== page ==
GSA Annual Meeting in Seattle, Washington, USA - 2017

Paper No. 84-24
Presentation Time: 9:00 AM-5:30 PM


LANGLEY, Cortney B., Biodiversity Institute, University of Kansas, 1345 Jayhawk Blvd., Lawrence, KS 66045; Center for Undergraduate Research, University of Kansas, 1450 Jayhawk Blvd., Lawrence, KS 66045, KIMMIG, Julien, Biodiversity Institute, University of Kansas, Lawrence, KS 66045, LEGG, David Alexander, Department of Earth Sciences, The Natural History Museum, Cromwell Road, London, SW7 5BD, United Kingdom and BADER, Kenneth S., Jackson School of Geosciences, University of Texas, Austin, TX 78712,

Xiphosurans (horseshoe crabs) are a temporally long-ranging group of aquatic arthropods, originating by, the early Ordovician and reaching peak diversity in the Late Paleozoic. Xiphosurids are known from several deposits in eastern Kansas and have yielded important information about the diversity and ecology of these animals. The Uppermost Pennsylvanian Pony Creek Shale Member of the Wabaunsee Formation, south of Maple Hill (Wabaunsee County, Kansas), preserves some of the most exceptionally preserved specimens of Paleolimulus signatus. Paleolimulus signatus represents one of the earliest species of the suborder Limulina (the group that includes extant horseshoe crabs) and ranges from the Uppermost Pennsylvanian to the Permian. The specimens at the Maple Hill locality are interpreted to have lived on a tidal flat or in an estuary setting, but Permian specimens found in nearby localities are known from freshwater deposits.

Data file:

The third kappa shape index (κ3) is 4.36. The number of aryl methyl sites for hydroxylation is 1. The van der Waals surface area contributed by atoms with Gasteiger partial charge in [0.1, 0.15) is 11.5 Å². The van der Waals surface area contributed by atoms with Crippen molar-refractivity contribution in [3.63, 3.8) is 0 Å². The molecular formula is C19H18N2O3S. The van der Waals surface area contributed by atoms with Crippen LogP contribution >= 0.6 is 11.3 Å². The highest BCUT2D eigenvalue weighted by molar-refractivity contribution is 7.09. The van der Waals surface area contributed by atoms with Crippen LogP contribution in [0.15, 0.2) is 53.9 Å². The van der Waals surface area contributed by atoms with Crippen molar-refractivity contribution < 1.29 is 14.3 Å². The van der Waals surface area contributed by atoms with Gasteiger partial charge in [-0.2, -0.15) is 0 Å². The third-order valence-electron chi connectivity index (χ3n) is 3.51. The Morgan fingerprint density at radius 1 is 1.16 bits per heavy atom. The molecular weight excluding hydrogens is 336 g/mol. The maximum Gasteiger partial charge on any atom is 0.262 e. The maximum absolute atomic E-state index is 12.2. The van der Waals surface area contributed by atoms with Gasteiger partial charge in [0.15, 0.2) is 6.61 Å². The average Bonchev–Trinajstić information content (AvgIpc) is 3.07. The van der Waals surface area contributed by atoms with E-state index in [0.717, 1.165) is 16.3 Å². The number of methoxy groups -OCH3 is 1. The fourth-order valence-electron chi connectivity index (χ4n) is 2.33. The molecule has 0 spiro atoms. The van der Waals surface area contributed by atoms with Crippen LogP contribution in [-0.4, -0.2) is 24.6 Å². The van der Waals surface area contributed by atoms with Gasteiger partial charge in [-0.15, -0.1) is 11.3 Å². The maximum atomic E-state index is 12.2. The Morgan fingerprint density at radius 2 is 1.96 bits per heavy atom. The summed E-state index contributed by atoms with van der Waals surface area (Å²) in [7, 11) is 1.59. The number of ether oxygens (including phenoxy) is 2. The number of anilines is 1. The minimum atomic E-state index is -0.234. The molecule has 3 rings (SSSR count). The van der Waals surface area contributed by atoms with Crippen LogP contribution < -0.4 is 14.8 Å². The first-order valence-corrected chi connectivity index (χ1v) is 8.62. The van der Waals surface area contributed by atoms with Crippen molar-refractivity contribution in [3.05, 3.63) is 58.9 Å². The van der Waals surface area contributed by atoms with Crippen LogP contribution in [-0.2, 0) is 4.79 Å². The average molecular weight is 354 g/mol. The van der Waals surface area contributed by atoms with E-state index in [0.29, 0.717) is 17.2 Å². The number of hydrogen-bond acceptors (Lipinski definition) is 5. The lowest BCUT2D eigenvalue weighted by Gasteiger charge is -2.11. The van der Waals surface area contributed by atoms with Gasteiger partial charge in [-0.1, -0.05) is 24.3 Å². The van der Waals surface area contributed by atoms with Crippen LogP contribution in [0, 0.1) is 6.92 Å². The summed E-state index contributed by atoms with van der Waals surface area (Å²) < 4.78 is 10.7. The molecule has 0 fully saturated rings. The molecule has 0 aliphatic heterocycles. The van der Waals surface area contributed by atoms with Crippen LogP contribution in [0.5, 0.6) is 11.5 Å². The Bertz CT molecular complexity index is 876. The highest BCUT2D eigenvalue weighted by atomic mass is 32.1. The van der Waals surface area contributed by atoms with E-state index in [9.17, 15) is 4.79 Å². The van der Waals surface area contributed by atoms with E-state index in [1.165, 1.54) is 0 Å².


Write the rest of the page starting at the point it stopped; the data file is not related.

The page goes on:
Recent collections increased the number of known specimens from 24 to 122, one of the largest collections of horseshoe crabs from a single outcrop. The mostly complete specimens (most do not preserve the telson spine), range in size from 20 to 61 mm in length. However, the largest known specimen (89 mm wide and 60 mm long), an isolated prosoma, suggests that P. signatus could reach a length of at least 94 mm without the telson spine. Most specimens represent mostly complete internal or external moulds and several of the specimens preserve book gills and appendages. The excellent preservation provides insights into morphological changes throughout the growth of the species. Analyses of 48 specimens with complete prosoma, opisthosoma or both show a linear trend. The width to length ratio of the prosoma increases over time, while that of the opisthosoma decreases. The size differences are interpreted as ontogenetic stages rather than sexual dimorphism and represent a near complete growth series, with exception of the larval stages. Both the prosoma and opisthosoma show a considerable ontogenetic variation, this differs from the ontogeny of Euproops, which shows major changes in the shape of the opisthosoma through its growth series. Understanding the ontogenetic variation in xiphosurans offers important insights in the taxonomic classification of these animals and their development through time.